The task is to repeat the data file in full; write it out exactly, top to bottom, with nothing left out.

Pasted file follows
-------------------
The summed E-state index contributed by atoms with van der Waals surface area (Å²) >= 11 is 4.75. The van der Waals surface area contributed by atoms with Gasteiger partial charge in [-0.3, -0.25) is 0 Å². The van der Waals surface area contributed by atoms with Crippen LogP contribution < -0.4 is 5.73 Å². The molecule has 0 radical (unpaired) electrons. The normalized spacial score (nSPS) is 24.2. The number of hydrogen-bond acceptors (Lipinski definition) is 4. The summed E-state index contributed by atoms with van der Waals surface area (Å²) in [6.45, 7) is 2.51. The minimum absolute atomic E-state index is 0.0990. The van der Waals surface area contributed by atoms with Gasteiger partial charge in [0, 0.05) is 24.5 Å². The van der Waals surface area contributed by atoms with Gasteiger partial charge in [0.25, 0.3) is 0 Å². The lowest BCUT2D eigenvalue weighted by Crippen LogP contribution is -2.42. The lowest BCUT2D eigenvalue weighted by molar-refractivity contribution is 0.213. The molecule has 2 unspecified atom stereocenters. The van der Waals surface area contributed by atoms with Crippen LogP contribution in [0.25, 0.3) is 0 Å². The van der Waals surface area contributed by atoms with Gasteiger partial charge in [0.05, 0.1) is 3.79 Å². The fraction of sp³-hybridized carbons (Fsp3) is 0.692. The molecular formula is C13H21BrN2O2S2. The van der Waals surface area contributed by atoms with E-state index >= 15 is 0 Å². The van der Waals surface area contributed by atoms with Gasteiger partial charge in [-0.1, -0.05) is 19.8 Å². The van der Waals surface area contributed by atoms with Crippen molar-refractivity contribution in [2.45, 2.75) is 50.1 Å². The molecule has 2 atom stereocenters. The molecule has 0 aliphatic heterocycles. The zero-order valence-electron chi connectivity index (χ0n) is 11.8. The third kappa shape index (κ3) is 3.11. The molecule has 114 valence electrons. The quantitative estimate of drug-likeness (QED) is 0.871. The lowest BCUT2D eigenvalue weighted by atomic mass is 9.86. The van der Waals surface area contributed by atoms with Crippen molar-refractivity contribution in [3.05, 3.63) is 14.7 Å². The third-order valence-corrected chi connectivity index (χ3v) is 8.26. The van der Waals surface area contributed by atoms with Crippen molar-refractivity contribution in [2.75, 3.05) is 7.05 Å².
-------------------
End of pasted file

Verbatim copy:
The summed E-state index contributed by atoms with van der Waals surface area (Å²) >= 11 is 4.75. The van der Waals surface area contributed by atoms with Gasteiger partial charge in [-0.3, -0.25) is 0 Å². The van der Waals surface area contributed by atoms with Crippen LogP contribution < -0.4 is 5.73 Å². The molecule has 0 radical (unpaired) electrons. The normalized spacial score (nSPS) is 24.2. The number of hydrogen-bond acceptors (Lipinski definition) is 4. The summed E-state index contributed by atoms with van der Waals surface area (Å²) in [6.45, 7) is 2.51. The minimum absolute atomic E-state index is 0.0990. The van der Waals surface area contributed by atoms with Gasteiger partial charge in [0, 0.05) is 24.5 Å². The van der Waals surface area contributed by atoms with Gasteiger partial charge in [0.25, 0.3) is 0 Å². The lowest BCUT2D eigenvalue weighted by Crippen LogP contribution is -2.42. The lowest BCUT2D eigenvalue weighted by molar-refractivity contribution is 0.213. The molecule has 2 unspecified atom stereocenters. The van der Waals surface area contributed by atoms with Crippen LogP contribution in [0.25, 0.3) is 0 Å². The van der Waals surface area contributed by atoms with Gasteiger partial charge in [0.05, 0.1) is 3.79 Å². The fraction of sp³-hybridized carbons (Fsp3) is 0.692. The molecular formula is C13H21BrN2O2S2. The van der Waals surface area contributed by atoms with E-state index >= 15 is 0 Å². The van der Waals surface area contributed by atoms with Gasteiger partial charge in [-0.1, -0.05) is 19.8 Å². The van der Waals surface area contributed by atoms with Crippen molar-refractivity contribution in [2.45, 2.75) is 50.1 Å². The molecule has 2 atom stereocenters. The molecule has 0 aliphatic heterocycles. The zero-order valence-electron chi connectivity index (χ0n) is 11.8. The third kappa shape index (κ3) is 3.11. The molecule has 114 valence electrons. The quantitative estimate of drug-likeness (QED) is 0.871. The lowest BCUT2D eigenvalue weighted by atomic mass is 9.86. The van der Waals surface area contributed by atoms with Crippen molar-refractivity contribution in [3.05, 3.63) is 14.7 Å². The third-order valence-corrected chi connectivity index (χ3v) is 8.26. The van der Waals surface area contributed by atoms with Crippen molar-refractivity contribution in [2.75, 3.05) is 7.05 Å².